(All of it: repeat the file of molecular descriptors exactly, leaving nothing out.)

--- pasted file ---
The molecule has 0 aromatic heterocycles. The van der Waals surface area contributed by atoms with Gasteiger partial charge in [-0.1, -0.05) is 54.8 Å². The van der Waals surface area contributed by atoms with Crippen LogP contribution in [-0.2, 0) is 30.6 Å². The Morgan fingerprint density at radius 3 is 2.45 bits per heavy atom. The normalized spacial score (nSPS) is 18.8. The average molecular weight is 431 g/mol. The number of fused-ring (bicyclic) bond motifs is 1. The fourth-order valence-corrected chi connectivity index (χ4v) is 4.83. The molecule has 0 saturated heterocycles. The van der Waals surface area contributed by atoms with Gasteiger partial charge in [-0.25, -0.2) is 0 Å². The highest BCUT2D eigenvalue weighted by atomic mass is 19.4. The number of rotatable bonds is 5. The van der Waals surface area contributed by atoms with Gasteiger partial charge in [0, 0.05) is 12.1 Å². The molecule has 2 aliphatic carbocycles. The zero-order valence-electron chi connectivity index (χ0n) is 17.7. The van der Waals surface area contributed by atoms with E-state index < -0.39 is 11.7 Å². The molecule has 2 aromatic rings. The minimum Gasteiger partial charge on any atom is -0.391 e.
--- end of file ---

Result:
The molecule has 0 aromatic heterocycles. The van der Waals surface area contributed by atoms with Gasteiger partial charge in [-0.1, -0.05) is 54.8 Å². The van der Waals surface area contributed by atoms with Crippen LogP contribution in [-0.2, 0) is 30.6 Å². The Morgan fingerprint density at radius 3 is 2.45 bits per heavy atom. The normalized spacial score (nSPS) is 18.8. The average molecular weight is 431 g/mol. The number of fused-ring (bicyclic) bond motifs is 1. The fourth-order valence-corrected chi connectivity index (χ4v) is 4.83. The molecule has 0 saturated heterocycles. The van der Waals surface area contributed by atoms with Gasteiger partial charge in [-0.25, -0.2) is 0 Å². The highest BCUT2D eigenvalue weighted by atomic mass is 19.4. The number of rotatable bonds is 5. The van der Waals surface area contributed by atoms with Gasteiger partial charge in [0, 0.05) is 12.1 Å². The molecule has 2 aliphatic carbocycles. The zero-order valence-electron chi connectivity index (χ0n) is 17.7. The van der Waals surface area contributed by atoms with E-state index < -0.39 is 11.7 Å². The molecule has 2 aromatic rings. The minimum Gasteiger partial charge on any atom is -0.391 e.